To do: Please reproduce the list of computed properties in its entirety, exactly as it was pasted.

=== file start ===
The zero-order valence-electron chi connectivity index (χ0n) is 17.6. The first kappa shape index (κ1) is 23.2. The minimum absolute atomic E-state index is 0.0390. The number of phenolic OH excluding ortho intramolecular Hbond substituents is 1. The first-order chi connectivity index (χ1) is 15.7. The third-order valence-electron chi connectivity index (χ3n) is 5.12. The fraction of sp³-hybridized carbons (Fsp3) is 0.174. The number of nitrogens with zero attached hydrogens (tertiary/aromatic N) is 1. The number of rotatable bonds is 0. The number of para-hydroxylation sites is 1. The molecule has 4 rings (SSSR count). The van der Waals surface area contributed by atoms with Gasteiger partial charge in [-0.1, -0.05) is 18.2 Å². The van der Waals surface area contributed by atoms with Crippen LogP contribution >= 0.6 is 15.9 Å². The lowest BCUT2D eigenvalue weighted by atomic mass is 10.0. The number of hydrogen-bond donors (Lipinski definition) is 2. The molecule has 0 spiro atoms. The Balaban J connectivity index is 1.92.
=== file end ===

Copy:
The zero-order valence-electron chi connectivity index (χ0n) is 17.6. The first kappa shape index (κ1) is 23.2. The minimum absolute atomic E-state index is 0.0390. The number of phenolic OH excluding ortho intramolecular Hbond substituents is 1. The first-order chi connectivity index (χ1) is 15.7. The third-order valence-electron chi connectivity index (χ3n) is 5.12. The fraction of sp³-hybridized carbons (Fsp3) is 0.174. The number of nitrogens with zero attached hydrogens (tertiary/aromatic N) is 1. The number of rotatable bonds is 0. The number of para-hydroxylation sites is 1. The molecule has 4 rings (SSSR count). The van der Waals surface area contributed by atoms with Gasteiger partial charge in [-0.1, -0.05) is 18.2 Å². The van der Waals surface area contributed by atoms with Crippen LogP contribution >= 0.6 is 15.9 Å². The lowest BCUT2D eigenvalue weighted by atomic mass is 10.0. The number of hydrogen-bond donors (Lipinski definition) is 2. The molecule has 0 spiro atoms. The Balaban J connectivity index is 1.92.